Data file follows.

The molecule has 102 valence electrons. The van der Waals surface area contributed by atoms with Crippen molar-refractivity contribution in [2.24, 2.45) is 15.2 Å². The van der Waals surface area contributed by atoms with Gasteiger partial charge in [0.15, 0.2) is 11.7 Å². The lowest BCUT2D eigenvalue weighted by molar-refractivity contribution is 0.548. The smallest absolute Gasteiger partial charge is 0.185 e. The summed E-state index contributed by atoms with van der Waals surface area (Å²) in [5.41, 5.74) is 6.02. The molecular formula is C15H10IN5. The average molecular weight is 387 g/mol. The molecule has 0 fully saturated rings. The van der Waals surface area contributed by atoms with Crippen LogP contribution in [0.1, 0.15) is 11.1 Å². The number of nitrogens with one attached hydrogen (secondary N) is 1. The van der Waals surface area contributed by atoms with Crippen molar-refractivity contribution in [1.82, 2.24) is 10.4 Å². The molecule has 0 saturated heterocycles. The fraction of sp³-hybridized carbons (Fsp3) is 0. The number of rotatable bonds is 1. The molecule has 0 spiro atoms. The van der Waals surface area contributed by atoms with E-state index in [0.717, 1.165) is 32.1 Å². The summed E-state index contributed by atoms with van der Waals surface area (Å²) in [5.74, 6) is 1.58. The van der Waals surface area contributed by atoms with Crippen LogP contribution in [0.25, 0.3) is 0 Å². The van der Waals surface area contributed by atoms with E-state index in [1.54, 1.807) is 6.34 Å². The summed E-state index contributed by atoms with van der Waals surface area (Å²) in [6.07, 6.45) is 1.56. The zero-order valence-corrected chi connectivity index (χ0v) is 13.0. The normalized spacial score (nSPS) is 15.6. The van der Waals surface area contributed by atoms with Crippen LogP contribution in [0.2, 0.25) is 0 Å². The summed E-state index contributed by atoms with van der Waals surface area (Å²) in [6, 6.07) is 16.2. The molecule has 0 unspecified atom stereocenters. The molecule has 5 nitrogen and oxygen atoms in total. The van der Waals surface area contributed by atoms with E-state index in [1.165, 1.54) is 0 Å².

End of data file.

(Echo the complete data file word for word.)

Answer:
The molecule has 102 valence electrons. The van der Waals surface area contributed by atoms with Crippen molar-refractivity contribution in [2.24, 2.45) is 15.2 Å². The van der Waals surface area contributed by atoms with Gasteiger partial charge in [0.15, 0.2) is 11.7 Å². The lowest BCUT2D eigenvalue weighted by molar-refractivity contribution is 0.548. The smallest absolute Gasteiger partial charge is 0.185 e. The summed E-state index contributed by atoms with van der Waals surface area (Å²) in [5.41, 5.74) is 6.02. The molecular formula is C15H10IN5. The average molecular weight is 387 g/mol. The molecule has 0 fully saturated rings. The van der Waals surface area contributed by atoms with Crippen LogP contribution in [0.1, 0.15) is 11.1 Å². The number of nitrogens with one attached hydrogen (secondary N) is 1. The van der Waals surface area contributed by atoms with Crippen molar-refractivity contribution in [1.82, 2.24) is 10.4 Å². The molecule has 0 saturated heterocycles. The fraction of sp³-hybridized carbons (Fsp3) is 0. The number of rotatable bonds is 1. The molecule has 0 spiro atoms. The van der Waals surface area contributed by atoms with E-state index in [0.717, 1.165) is 32.1 Å². The summed E-state index contributed by atoms with van der Waals surface area (Å²) in [5.74, 6) is 1.58. The van der Waals surface area contributed by atoms with Crippen LogP contribution in [0.25, 0.3) is 0 Å². The van der Waals surface area contributed by atoms with E-state index in [1.54, 1.807) is 6.34 Å². The summed E-state index contributed by atoms with van der Waals surface area (Å²) in [6.07, 6.45) is 1.56. The zero-order valence-corrected chi connectivity index (χ0v) is 13.0. The normalized spacial score (nSPS) is 15.6. The van der Waals surface area contributed by atoms with Crippen LogP contribution in [0.2, 0.25) is 0 Å². The summed E-state index contributed by atoms with van der Waals surface area (Å²) in [6, 6.07) is 16.2. The molecule has 0 unspecified atom stereocenters. The molecule has 5 nitrogen and oxygen atoms in total. The van der Waals surface area contributed by atoms with E-state index in [1.165, 1.54) is 0 Å².